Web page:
A study led by a Penn epidemiologist offers a cautionary tale about the collision of two national crises: rising unemployment and the COVID-19 pandemic. With more Americans out of work and unable to pay rent, even a low rate of evictions would significantly accelerate the spread of SARS-CoV-2 throughout the entire country, the research team’s preliminary findings show.
Mass unemployment paired with a virus that is primarily transmitted within the home creates a deadly combination, according to Michael Z. Levy, an associate professor of epidemiology in the Perelman School of Medicine. That’s because when tenants are evicted, research suggests that most people tend to “double up” with other households.
“A larger household has more opportunities for the virus to get into the home, and once it’s there, it can spread more,” Levy says. “Those two things act multiplicatively and have outsized repercussions on the growth rate of the epidemic.”
Moreover, Levy notes, traditional public health measures that can slow community transmission—like social distancing—cannot easily be applied inside a crowded home.
Combining data from multiple sources, such as surveys and contact tracing studies, the researchers created a model to track the transmission of SARS-CoV-2 through a hypothetical metropolitan area with a population of 1 million. They used a network to represent contacts that could lead to transmission of the virus between individuals grouped in houses and mapped out how changes in public health interventions (such as work-from-home policies and school closures) would increase or decrease interactions with contacts outside of the home, subsequently leading to more or fewer infections. The researchers then modeled evictions that resulted in “doubling up” by merging each evicted household with one randomly selected household in the network.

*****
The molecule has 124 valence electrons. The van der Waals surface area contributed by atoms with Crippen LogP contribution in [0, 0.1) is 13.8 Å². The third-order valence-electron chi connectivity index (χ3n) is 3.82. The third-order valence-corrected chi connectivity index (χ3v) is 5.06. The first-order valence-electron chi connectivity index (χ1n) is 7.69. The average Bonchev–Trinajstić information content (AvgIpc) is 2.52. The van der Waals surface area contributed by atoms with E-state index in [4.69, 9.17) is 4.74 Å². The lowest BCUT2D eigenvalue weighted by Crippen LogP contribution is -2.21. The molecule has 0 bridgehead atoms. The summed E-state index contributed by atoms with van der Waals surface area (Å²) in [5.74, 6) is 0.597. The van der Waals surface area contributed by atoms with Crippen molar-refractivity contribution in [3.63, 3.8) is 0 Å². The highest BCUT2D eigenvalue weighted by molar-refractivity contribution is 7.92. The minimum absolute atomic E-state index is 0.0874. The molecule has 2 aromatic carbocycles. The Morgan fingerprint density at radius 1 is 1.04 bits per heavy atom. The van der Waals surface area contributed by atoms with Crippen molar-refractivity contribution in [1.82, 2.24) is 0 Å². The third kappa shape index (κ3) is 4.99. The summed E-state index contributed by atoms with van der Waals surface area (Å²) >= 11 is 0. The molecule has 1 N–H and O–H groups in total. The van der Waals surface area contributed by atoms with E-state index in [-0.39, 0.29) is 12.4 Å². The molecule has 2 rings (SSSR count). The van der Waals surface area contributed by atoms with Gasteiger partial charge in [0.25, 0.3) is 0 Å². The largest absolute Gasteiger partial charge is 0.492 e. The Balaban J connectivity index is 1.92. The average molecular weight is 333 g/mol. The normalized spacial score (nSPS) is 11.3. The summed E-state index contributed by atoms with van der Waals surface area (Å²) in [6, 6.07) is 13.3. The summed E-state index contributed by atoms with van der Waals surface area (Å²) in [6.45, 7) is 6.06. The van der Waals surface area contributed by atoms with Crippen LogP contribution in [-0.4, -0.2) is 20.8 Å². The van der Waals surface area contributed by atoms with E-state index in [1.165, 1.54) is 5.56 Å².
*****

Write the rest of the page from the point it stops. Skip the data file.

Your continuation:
Across various scenarios, the research team found that evictions could lead to a considerable uptick in COVID-19 infections in U.S. cities. When eviction rates are low, around 0.25% per month, the doubling up of households would still lead to anywhere from 1,000 to 10,000 excess COVID cases per million residents. When eviction rates rise to 2%, those numbers get even higher—up to 100,000 excess cases of COVID in a single city. Specifically, in Philadelphia, evictions could cause 53,000 extra infections, the team found.
This story is by Lauren Ingeno. Read more at Penn Medicine News.